To address climate change, the 2015 Paris Agreement aims to limit the rise in global temperature to below 2 degrees Celsius. A recent study, however, found that our planet might well exceed that threshold by the end of the century. Other evidence shows that, even if there were no additional fossil-fuel emissions, the planet would likely still warm by over 1 degree Celsius. These are dire predictions, but the fight for our future is not over. We must act now to mitigate climate change, which threatens public health, the global economy, agricultural yields, social equality and many other aspects of life on earth.

Addressing this crisis will require broad-based efforts and wide-ranging expertise: government, business, non-profit and academic leaders must all collaborate in “creating a shared future in a fractured world” – the theme of the 2018 World Economic Forum Annual Meeting.

Universities can be valuable partners in these efforts. Home to groundbreaking research, dynamic educational programs and forums for convening diverse experts, universities are uniquely positioned to help us understand and mitigate climate change and build a more sustainable future.

Launching new discoveries and informing policies

New knowledge is essential to understanding and countering the effects of climate change, including the development of cleaner energy, greener farming and methods to trap carbon dioxide. Scientists, of course, are leading the charge to analyze the extent of global warming and how humans contribute to it. Intellectuals in other fields are deeply engaged in illuminating the extent of the problem and discovering solutions, such as shaping public policy; studying beliefs and behaviours and changing social and economic structures; and finding the best methods for communicating and educating communities.

A successful approach to combatting global warming and other consequences of climate change will require insight and expertise across disciplines. The Yale-led Environmental Performance Index (EPI), for example, brings together environmental and data scientists, economists, policymakers and legal specialists, in collaboration with other universities, foundations and the World Economic Forum. The EPI provides a global view of environmental performance, ranking countries in terms of their protection of human health and ecosystems. EPI data can yield valuable observations, such as the climate impact of selected top carbon-emitting countries.

 Climate change performance for selected top carbon-emitting countries (2016 EPI). Carbon intensity is defined as carbon dioxide emissions per GDP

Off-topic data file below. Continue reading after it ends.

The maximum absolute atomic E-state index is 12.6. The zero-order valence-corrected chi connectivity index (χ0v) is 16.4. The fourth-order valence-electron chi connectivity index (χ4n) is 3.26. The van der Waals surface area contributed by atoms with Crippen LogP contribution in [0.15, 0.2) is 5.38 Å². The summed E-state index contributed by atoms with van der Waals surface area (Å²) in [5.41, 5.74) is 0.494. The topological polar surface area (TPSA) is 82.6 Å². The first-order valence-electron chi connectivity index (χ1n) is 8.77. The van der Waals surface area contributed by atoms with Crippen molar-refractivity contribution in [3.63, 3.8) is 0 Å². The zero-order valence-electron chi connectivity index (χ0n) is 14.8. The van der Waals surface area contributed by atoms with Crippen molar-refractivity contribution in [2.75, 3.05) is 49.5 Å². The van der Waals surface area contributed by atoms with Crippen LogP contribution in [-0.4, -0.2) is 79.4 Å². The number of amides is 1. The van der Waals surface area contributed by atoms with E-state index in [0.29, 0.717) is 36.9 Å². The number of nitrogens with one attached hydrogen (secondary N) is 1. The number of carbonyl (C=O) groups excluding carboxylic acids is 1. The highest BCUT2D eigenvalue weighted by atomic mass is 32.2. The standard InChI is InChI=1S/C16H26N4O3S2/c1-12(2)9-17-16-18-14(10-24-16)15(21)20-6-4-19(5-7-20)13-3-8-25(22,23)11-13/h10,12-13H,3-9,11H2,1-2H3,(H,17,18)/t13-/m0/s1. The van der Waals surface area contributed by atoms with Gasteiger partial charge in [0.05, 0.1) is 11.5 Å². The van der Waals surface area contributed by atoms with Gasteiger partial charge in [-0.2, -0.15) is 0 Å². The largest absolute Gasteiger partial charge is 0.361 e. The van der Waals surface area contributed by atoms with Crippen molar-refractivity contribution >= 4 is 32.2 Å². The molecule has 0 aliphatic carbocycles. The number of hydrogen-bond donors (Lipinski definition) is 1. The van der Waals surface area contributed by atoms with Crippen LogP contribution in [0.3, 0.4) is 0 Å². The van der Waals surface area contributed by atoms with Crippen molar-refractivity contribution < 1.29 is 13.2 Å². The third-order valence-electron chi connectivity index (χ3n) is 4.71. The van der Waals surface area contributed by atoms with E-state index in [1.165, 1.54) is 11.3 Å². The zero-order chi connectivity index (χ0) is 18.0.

Climate change performance for selected top carbon-emitting countries (2016 EPI). Carbon intensity is defined as carbon dioxide emissions per GDP
Image: 2016 EPI

Helping communities through interdisciplinary research

Universities are taking interdisciplinary research beyond the campus to engage with communities on climate change issues. For example, the Cornell Institute for Climate Smart Solutions is helping farmers cope with the potential negative effects of climate change by providing online decision tools and other resources. The Yale Program on Climate Change Communication surveys public attitudes toward climate change information. Their findings help legislators, policymakers, educators and the media craft more effective messages about this vital topic.

 Public opinion estimates related to climate change in the United States in 2016.
Public opinion estimates related to climate change in the United States in 2016.
Image: Howe, Mildenberger, Marlon and Leiserowitz

Through Stanford University’s Climate Change Education project, scientists and educators developed a curriculum for teaching children about climate change in middle and high schools in the San Francisco area. Tsinghua University in Beijing and the Massachusetts Institute of Technology are working together on the China Energy and Climate Project to study policy in China and improve the management of climate change.

Across campuses worldwide, promising new research is yielding insights into a host of climate-related topics: energy consumption, food security, extreme weather events, ecosystem adaptation, human health and more. At this key moment, it is critical that governments increase funding for research and development for universities. Throughout much of the 20th century, universities have been major engines of discovery, and we cannot afford to fall behind now.

Preparing future leaders

All our students will face a world transformed by climate change. Educators have an obligation to prepare them for overcoming this immense challenge.

Universities are ideal environments for incubating world-changing ideas. As an example of this, the 2011 Wendy Schmidt Oil Cleanup X Challenge prize – with an award of $1 million – was given to a company that developed oil-spill recovery equipment based on a design created by a graduate student at the University of California, Santa Barbara.